Espíritu científico y fe religiosa según Manuel García Morente
The spirituality of the human being
Author: Sergio Sánchez-Migalló
Published in: Published in Rafael Fayos Febrer (ed.), Razón de la Universidad, CEU Ediciones, Madrid, 2015, pp. 77-89.
Date of publication: 2015
In the context of this work on the university, we could not fail to reflect on experimental science as part of the university and, therefore, its relationship with other forms of knowledge. Well, here we do so in the light of a lecture - entitled "The scientific spirit and religious faith" *(1)- by that great university student, humanist and Christian, Manuel García Morente*(2). As usual in his writings, García Morente takes occasion from the most circumstantial motifs to go straight to the heart of the problem in question and in a way that is always original. This makes it possible to prolong and extend a perennial thought, as will be attempted here.
1. The scientist in the face of religious faith
Already from entrance, the attitude that this disciple of Ortega emphasises -with a certain rhetorically polemical accent- in the scientist who is suspicious of religious faith (who naturally does not have to be, far from it, every scientist) is surely surprising. According to him, such a scientist is fundamentally afraid of faith. Not so much afraid of religion as such (which he probably regards with contempt or even with the compassion of someone who tolerates a naïve delusion), but that the acceptance of this faith will require him to give up his science. He fears that, if he believes, he must embrace a truth that will displace the truth of science and, with it, his prestige as an experimental researcher *(3).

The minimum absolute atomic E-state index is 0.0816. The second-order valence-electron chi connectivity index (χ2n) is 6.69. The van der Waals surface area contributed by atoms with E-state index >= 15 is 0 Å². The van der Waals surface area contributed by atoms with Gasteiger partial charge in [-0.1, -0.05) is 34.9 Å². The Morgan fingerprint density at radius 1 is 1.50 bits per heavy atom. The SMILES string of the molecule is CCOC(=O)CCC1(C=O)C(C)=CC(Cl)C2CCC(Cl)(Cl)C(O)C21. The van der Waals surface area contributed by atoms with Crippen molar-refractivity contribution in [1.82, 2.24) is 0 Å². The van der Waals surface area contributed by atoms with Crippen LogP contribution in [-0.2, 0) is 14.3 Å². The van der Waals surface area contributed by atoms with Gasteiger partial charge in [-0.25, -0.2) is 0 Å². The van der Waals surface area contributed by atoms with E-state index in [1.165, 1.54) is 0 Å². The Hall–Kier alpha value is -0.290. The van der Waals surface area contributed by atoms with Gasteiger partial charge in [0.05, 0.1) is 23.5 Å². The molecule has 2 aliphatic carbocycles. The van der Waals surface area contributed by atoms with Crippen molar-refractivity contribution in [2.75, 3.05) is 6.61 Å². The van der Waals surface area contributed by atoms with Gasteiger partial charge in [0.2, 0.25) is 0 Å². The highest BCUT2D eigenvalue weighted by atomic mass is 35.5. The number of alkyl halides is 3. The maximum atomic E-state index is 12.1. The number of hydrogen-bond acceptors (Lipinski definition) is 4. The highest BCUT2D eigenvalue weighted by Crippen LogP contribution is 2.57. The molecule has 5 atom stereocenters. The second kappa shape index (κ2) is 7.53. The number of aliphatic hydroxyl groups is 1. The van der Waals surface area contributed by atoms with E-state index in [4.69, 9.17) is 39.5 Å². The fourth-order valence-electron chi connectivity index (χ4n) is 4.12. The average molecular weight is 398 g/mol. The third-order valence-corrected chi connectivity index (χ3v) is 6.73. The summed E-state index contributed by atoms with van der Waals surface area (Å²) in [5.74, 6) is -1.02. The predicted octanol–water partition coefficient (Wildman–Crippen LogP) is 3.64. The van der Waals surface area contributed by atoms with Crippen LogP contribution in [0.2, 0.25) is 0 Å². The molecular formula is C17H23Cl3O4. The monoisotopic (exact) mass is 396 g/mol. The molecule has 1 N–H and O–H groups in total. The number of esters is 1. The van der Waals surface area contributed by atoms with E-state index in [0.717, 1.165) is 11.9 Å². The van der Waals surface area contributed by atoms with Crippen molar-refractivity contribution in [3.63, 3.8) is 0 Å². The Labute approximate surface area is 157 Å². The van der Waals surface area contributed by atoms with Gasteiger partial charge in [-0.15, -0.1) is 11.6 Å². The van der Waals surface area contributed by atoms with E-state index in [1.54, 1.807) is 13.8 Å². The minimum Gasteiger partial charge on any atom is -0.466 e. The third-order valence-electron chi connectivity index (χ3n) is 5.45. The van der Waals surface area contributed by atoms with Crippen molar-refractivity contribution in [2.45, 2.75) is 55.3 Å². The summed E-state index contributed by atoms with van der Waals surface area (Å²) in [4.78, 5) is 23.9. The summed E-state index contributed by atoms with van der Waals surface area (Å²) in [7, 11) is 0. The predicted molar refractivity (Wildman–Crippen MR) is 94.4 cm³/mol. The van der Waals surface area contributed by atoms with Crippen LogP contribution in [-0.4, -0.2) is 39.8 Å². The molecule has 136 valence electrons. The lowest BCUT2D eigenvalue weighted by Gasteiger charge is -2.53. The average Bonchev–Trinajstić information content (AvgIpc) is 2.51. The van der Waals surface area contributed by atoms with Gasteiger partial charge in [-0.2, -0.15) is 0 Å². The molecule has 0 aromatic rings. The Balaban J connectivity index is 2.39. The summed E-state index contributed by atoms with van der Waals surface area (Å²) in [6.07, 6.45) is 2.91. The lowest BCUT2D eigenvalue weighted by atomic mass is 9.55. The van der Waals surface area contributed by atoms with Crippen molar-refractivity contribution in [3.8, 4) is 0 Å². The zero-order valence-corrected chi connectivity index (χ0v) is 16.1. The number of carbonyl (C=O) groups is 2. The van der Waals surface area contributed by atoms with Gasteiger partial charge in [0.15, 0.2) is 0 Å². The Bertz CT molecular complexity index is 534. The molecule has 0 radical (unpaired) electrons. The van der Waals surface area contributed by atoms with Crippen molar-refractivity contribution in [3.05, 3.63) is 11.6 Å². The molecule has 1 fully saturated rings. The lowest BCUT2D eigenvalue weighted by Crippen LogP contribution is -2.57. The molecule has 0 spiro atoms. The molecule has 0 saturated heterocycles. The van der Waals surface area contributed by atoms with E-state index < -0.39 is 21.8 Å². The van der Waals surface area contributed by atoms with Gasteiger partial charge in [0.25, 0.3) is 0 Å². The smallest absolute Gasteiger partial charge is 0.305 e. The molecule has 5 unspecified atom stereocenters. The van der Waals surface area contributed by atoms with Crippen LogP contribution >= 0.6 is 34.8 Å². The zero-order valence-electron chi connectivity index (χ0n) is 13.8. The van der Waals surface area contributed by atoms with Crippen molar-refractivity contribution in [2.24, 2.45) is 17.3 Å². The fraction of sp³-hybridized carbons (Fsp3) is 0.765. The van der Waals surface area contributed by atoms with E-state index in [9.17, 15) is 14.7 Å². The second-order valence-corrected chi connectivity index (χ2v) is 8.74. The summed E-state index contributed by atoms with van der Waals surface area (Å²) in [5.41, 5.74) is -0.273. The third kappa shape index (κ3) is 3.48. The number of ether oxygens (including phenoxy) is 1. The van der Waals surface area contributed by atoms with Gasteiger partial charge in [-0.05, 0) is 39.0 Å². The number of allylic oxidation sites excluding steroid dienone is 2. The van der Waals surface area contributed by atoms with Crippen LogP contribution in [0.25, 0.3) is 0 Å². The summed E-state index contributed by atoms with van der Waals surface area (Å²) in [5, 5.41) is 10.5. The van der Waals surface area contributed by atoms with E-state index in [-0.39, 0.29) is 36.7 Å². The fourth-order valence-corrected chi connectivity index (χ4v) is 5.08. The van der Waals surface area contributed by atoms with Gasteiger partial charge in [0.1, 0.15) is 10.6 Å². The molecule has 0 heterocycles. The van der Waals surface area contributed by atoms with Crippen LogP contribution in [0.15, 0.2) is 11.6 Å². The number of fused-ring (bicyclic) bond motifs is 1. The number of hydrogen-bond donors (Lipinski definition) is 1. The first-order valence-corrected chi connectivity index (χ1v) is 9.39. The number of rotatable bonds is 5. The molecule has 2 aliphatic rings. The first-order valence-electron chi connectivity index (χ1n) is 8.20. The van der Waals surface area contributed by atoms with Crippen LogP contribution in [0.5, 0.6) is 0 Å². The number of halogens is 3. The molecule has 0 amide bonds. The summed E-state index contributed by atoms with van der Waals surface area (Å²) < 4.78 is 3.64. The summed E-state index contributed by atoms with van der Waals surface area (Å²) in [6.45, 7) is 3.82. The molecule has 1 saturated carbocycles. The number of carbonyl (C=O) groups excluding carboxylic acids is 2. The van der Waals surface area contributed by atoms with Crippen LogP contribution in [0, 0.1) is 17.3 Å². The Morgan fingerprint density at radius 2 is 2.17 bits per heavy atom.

Of course, Morente describes a very specific status : the status of a scientist who is already faced with faith, in the position of accepting - and without deciding to do so - a content of faith that is already known. But it can also be valid for those who are only distantly acquainted with Christian religious doctrine (we are not considering here the content of other religions), since it is enough for them to know that religion proposes a supernatural, meta-empirical truth. And it is also true, curiously enough, for the scientist who claims to believe without really believing. Indeed, the incoherent position of those who claim to believe in religious faith and at the same time hold the scientific truth, but without being concerned about its real compatibility, is not uncommon. Such a researcher supposedly does not enter, out of fear, into the problem of how to believe and do science at the same time. If he persists in Withdrawal to think this cognitive duality, he will end up leading a sort of double life; moreover, he will not really believe. And it is paradoxical - and sad for those of us who believe - that it is not uncommon to find that it is precisely some non-believers who have a better grasp of the demands of faith than many believers. For, certainly, religious faith is not a mere sentiment that refers to contents of dubious reality that are only effective as an occasional consolation. No; to embrace faith is to embrace knowledge, contents held to be real and true - even if such adherence is definitely moved by loving trust. To believe is to believe in a truth that is believed and that, therefore, cannot avoid the problem of other truths, in this case scientific truths. And neither would resource be valid to a kind of parallel truths, as if the truth of science and the truth of faith referred to spheres that do not touch each other, because this is not so. Faith speaks not only of the invisible, but also of realities that we know partially through sensible experience (the human being, his actions that we see, the spectacle of the world,...) and also that God can and does intervene in this material world. But, above all, what is decisive is that faith entails an attitude towards truth that is radically different from that of experimental science. Faith speaks of a truth that is not sensible -although it may affect, we insist, the sensible-, that cannot be experienced, that cannot be demonstrated in a laboratory; that is to say, the opposite of what a scientistic requires as true. And Morente is perfectly aware of the antinomy, he radically poses the problem of the civil service examination problem that can be seen between both kinds of truth.